UK growth will remain anaemic for the next two years even if a Brexit deal is reached amid signs of an “entrenched” global downturn, a major international organisation has warned.
In its latest global outlook report, the Organisation for Economic Co-operation and Development (OECD) slashed its forecast for global growth once more, to 2.9% for 2019 and 2020 – the weakest pace since the financial crisis.
The Paris-based think tank said worldwide expansion will edge only slightly higher to 3% in 2021.
It had previously predicted global growth of 3.2% in 2019 and 3.4% in 2020.
The downgrades come amid global trade woes, with the US-China dispute impacting the world’s two largest economies.
The OECD said: “The global outlook is fragile, with increasing signs that the cyclical downturn is becoming entrenched.
“GDP (gross domestic product) growth remains weak, with a slowdown in almost all economies this year, and global trade is stagnating.”
The gloomier worldwide conditions are heaping further pressure on Britain’s economy as Brexit uncertainty also takes its toll, according to the OECD.
It is predicting Britain’s economy will grow by 1.2% this year and fall to 1% in 2020 before edging back up to 1.2% in 2021, with business investment slowing and the labour market showing signs of strain.
The forecasts for 2019 and 2020 remain unchanged on its forecast in May.
But the OECD reiterated warnings over the impact of a no-deal Brexit, saying a cliff-edge withdrawal would “significantly damage” the economy.
It forecasts that UK GDP could be 2% to 2.5% lower in the first two years under a no-deal Brexit scenario and said the Bank of England may need to slash rates by 0.5% to help offset the impact.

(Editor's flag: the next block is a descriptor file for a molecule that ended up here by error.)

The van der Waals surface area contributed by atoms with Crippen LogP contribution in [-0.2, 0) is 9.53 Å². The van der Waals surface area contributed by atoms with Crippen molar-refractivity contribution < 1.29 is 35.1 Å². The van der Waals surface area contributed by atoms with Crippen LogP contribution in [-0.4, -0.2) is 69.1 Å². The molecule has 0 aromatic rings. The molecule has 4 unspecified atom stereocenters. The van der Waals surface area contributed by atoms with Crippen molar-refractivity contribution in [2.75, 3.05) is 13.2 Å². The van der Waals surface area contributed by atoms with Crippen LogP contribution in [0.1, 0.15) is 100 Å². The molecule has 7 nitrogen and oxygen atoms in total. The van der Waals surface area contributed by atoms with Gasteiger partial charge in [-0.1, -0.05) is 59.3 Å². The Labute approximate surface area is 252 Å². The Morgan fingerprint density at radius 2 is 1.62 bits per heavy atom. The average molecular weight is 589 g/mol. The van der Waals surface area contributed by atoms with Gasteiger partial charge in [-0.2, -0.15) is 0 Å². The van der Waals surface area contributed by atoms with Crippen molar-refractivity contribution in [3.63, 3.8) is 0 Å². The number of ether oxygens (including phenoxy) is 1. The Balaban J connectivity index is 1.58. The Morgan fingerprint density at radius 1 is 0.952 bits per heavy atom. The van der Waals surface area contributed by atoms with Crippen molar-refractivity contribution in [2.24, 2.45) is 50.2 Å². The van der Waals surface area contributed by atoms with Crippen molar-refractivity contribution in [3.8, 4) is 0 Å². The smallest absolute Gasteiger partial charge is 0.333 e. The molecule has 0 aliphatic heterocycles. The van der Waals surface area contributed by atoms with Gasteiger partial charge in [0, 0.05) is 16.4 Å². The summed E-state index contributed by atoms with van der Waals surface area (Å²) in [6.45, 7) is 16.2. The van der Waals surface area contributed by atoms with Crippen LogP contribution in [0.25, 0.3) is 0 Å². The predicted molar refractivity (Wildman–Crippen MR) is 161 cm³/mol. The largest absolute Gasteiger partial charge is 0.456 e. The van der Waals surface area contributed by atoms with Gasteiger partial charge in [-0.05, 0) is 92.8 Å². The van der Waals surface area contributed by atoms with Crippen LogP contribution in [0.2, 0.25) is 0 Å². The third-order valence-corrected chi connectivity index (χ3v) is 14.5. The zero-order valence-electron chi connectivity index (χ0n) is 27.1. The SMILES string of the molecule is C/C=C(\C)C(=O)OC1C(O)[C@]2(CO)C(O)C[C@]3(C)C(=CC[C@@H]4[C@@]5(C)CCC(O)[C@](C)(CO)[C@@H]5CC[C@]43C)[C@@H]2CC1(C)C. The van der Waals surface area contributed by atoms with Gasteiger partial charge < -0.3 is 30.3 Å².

But even if a deal is agreed, it cautioned the recent uncertainty will cause lingering effects.
It said: “Investment growth will recover as uncertainty regarding the nature of Brexit is assumed to diminish gradually, but it will remain low.
“With the continued weakness in world trade, exports are set to grow only very modestly.”
The OECD called for central banks and governments across the world to consider taking action to boost activity given the global slowdown.
Lawrence Boone, chief economist of the OECD, said: “There is scope and an urgent need for much bolder policy action to revive growth.
“Reducing policy uncertainty, rethinking fiscal policy, and acting vigorously to address challenges raised by digitalisation and climate change, all have the potential to reverse the current slippery trend and lift future growth and living standards.”